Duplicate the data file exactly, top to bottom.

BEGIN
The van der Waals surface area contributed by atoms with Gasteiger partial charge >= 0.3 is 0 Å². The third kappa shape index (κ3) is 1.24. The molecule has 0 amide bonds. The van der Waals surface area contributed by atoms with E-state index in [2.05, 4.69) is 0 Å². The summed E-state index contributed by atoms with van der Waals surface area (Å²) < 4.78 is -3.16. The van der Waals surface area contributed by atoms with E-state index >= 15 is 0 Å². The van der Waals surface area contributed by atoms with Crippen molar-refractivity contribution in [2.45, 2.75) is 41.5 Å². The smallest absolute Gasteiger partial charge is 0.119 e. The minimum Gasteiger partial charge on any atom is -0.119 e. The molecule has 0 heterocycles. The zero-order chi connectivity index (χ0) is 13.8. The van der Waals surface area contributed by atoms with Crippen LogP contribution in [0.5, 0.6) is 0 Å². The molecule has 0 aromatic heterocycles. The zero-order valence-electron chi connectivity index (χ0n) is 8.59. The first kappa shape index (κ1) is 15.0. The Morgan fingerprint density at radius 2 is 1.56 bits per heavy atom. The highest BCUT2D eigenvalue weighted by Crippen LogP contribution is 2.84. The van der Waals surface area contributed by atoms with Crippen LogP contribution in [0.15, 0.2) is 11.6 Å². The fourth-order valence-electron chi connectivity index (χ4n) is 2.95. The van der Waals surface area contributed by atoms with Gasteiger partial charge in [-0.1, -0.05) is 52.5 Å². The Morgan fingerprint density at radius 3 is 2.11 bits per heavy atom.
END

The van der Waals surface area contributed by atoms with Gasteiger partial charge >= 0.3 is 0 Å². The third kappa shape index (κ3) is 1.24. The molecule has 0 amide bonds. The van der Waals surface area contributed by atoms with E-state index in [2.05, 4.69) is 0 Å². The summed E-state index contributed by atoms with van der Waals surface area (Å²) < 4.78 is -3.16. The van der Waals surface area contributed by atoms with E-state index >= 15 is 0 Å². The van der Waals surface area contributed by atoms with Crippen molar-refractivity contribution in [2.45, 2.75) is 41.5 Å². The smallest absolute Gasteiger partial charge is 0.119 e. The minimum Gasteiger partial charge on any atom is -0.119 e. The molecule has 0 heterocycles. The zero-order chi connectivity index (χ0) is 13.8. The van der Waals surface area contributed by atoms with Crippen LogP contribution in [0.5, 0.6) is 0 Å². The molecule has 0 aromatic heterocycles. The zero-order valence-electron chi connectivity index (χ0n) is 8.59. The first kappa shape index (κ1) is 15.0. The Morgan fingerprint density at radius 2 is 1.56 bits per heavy atom. The highest BCUT2D eigenvalue weighted by Crippen LogP contribution is 2.84. The van der Waals surface area contributed by atoms with Crippen LogP contribution in [0.15, 0.2) is 11.6 Å². The fourth-order valence-electron chi connectivity index (χ4n) is 2.95. The van der Waals surface area contributed by atoms with Gasteiger partial charge in [-0.1, -0.05) is 52.5 Å². The Morgan fingerprint density at radius 3 is 2.11 bits per heavy atom.